Stephen Canning is a member of Braintree District Council, and an Essex County Councillor. He is also Deputy Chairman (Political) of Conservative Future.
I’m excited. Really, really excited.
Is it because of the outstanding General Election result we achieved? Obviously I’m thrilled about that, but no.
How about the fact David Cameron has just outlined some brilliant plans that will help turn Britain into the nation we can be proud of? I am beyond happy that our country is getting what it needs, but not that either.
I’ll tell you why I’m excited – it’s because of something which (like all great things) has a small part to do with Essex, or more specifically, a man in Essex. That man is Robert Halfon, who, alongside Lord Feldman, is launching a whole-scale review of the Conservative Party, offering in Lord Feldman’s words “a plan to re-shape our Party, renew ourselves and grow stronger for the years ahead”.
I joined the Party eight years ago this summer after writing to my local Member of Parliament, Brooks Newmark, about a local skate park. From there I got involved in local campaigning and helped set up our very own local CF branch.
Last week, Beth Prescott, a CF member from Yorkshire and Parliamentary Candidate in Pontefract, inspired the Twitter hashtag #WorkingClassTories, which provided a fascinating insight into the makeup of our Party and the frustration many members feel at the misrepresentation of Conservative members.
The lesson she can teach the review is that we might not have “shy Tories” but instead “lack-of-a-reason-to-shout-out-Tories” (which is admittedly less catchy). When offered a space to speak and encouraged to do so, not in a centrally commanded way, our members are proud to showcase the diverse walks of life which they come from.
Lord Feldman and Robert Halfon have some bold ideas, some exciting concepts and some fundamentally new ways of thinking. This review will help open us up to challenge our current approach and ensure that we are best placed to continue delivering what the country needs.
This isn’t about policy, this is a review of how we recruit, maintain and entertain members and how we then take those members with us to win election after election.
This is something on which Conservative Future activists up and down the country will have some fantastic insight and proposals.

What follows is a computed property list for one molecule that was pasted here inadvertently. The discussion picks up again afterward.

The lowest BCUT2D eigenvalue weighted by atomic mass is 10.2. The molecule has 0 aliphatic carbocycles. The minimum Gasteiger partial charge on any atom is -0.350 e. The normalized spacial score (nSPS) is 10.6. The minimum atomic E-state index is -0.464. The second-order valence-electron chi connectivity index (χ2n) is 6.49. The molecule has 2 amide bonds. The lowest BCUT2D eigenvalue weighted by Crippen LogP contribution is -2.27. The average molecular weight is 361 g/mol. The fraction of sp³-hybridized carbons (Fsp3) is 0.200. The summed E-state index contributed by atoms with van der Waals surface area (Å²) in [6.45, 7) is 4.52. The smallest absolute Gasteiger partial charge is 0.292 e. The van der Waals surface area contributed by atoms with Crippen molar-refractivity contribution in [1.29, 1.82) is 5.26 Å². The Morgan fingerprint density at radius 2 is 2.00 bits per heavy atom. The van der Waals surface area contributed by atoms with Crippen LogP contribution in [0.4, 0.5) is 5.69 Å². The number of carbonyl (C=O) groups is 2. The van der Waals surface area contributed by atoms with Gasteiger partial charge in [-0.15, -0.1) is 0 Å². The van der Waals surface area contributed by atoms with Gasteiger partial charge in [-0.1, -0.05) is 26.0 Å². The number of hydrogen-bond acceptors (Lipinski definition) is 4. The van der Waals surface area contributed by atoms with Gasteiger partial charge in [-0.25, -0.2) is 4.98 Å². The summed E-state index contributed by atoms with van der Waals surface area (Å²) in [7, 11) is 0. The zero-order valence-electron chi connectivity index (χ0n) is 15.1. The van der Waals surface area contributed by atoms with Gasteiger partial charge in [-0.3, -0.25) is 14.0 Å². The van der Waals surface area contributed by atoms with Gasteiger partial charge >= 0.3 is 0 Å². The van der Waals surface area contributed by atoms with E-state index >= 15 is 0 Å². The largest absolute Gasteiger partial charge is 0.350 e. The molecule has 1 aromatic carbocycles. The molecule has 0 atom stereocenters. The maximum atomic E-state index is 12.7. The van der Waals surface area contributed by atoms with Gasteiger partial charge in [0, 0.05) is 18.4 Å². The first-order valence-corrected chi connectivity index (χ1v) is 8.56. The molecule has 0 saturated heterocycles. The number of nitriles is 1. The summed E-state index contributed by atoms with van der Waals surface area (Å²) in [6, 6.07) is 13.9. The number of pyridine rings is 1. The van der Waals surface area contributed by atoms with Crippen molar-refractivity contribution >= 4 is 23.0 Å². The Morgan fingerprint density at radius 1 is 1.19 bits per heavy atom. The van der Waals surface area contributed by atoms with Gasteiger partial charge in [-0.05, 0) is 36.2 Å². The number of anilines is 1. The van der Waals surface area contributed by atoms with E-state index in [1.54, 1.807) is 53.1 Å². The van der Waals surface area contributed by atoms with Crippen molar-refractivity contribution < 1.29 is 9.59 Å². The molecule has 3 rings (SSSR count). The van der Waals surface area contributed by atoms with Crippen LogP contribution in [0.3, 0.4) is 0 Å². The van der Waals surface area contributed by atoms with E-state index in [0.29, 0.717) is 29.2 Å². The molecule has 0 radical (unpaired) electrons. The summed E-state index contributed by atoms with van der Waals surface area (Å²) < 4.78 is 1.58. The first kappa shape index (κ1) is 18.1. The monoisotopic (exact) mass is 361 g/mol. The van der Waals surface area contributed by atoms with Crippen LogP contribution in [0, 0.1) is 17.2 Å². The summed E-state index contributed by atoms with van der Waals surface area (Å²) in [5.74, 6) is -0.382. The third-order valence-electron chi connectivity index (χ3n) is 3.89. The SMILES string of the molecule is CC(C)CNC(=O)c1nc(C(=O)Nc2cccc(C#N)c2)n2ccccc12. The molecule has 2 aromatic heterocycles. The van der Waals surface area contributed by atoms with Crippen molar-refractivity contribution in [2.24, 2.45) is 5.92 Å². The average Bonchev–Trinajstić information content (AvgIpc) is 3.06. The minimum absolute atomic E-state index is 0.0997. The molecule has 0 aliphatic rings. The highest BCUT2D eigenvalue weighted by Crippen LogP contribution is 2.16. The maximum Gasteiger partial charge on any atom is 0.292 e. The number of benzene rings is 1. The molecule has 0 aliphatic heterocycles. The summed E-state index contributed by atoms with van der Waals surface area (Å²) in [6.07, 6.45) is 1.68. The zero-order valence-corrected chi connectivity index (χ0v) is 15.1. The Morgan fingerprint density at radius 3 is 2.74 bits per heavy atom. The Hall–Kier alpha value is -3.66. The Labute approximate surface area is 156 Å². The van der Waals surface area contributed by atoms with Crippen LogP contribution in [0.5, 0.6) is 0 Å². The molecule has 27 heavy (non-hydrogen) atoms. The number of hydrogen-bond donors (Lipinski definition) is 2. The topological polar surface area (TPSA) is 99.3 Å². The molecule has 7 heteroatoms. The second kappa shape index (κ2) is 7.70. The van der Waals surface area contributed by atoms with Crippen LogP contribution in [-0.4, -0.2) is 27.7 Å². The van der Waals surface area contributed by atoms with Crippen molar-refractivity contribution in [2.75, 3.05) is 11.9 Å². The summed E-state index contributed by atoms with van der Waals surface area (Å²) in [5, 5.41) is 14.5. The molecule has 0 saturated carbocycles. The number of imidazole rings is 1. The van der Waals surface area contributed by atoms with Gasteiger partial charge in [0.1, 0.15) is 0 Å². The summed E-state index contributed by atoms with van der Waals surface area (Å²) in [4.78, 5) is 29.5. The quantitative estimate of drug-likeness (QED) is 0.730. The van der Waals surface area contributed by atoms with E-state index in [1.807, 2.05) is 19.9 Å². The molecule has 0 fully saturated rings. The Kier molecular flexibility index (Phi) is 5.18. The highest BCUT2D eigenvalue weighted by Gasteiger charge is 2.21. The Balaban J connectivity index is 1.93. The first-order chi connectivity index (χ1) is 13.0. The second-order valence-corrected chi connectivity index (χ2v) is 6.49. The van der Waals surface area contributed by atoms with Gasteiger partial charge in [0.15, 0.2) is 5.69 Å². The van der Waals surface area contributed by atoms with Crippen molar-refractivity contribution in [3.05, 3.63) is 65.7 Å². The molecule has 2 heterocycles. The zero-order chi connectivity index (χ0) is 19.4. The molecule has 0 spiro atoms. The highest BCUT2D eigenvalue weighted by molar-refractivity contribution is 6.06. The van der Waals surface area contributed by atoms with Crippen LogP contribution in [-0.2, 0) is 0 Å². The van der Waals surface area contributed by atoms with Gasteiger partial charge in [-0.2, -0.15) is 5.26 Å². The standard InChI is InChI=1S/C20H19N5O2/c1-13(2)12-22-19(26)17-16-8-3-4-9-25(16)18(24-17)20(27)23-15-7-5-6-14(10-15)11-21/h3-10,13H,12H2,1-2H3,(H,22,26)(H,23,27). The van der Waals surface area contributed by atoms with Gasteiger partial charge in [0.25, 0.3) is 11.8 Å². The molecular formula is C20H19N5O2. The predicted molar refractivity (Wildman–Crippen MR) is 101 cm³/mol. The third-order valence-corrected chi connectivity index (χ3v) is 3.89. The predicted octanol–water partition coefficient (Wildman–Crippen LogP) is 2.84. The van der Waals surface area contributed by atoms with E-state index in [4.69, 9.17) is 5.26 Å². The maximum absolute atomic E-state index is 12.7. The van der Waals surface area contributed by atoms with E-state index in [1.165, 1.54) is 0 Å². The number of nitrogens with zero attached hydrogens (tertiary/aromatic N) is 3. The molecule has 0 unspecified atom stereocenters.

The lesson from each of the best young branches I’ve seen is that they’ve created a sense of unified identity and buy-in. A huge number of York students proudly proclaim themselves as York Tories – some many, many years after they’ve graduated. They do this because they feel that at every level they have ownership of the organisation and the power to shape it – something that the Party should look to emulate nationally.
This can be achieved by expanding the policy forum concept, where grassroots members come together to debate discuss policy issues, to the whole Party’s work – including how we conduct membership drives, national events we may hold or products that may be stocked in the merchandise store.
Team2015 managed to build up a movement of nearly 100,000 activists who raised their hands specifically saying they wanted to do something active to support the party, not just be another member on a list. That’s something far more valuable and powerful than £25 a year. The challenge now is how the Party can continue to harness their enthusiasm. That might mean accommodating them into our peace-time structure, or creating a new structure that will utilise them.
One of the most interesting lessons I learned from the campaign, which I also hope the review will take heed of, is the involvement of many campaigners with the party. Throughout my time I’ve been surprised by the number of activists who are either not members of the Party or who have joined it centrally. This in itself poses both a unique challenge and opportunity. How do you provide this flexibility of entry, whilst also ensuring good talent is still making its way into local associations?
The concept of a £1 membership mooted by Robert Halfon would be a fantastic start. But beyond that the Party needs to think how it identifies the future leaders of its movement among these people, equipping them ready to be on the frontline of campaigning in 2020 – perhaps by holding training weekends across the country. This will require investment and it will require commitment but it will also mean we will enter the next General Election in an incredible position.
The paradox here is that although we will need to ask less of our members to join, we will need to offer them more in return.
So as I said at the start, I am genuinely excited. I believe this review is an opportunity for our great Party to seize upon an amazing surge of energy and support, especially amongst young people, and at its helm we have two impressive figures.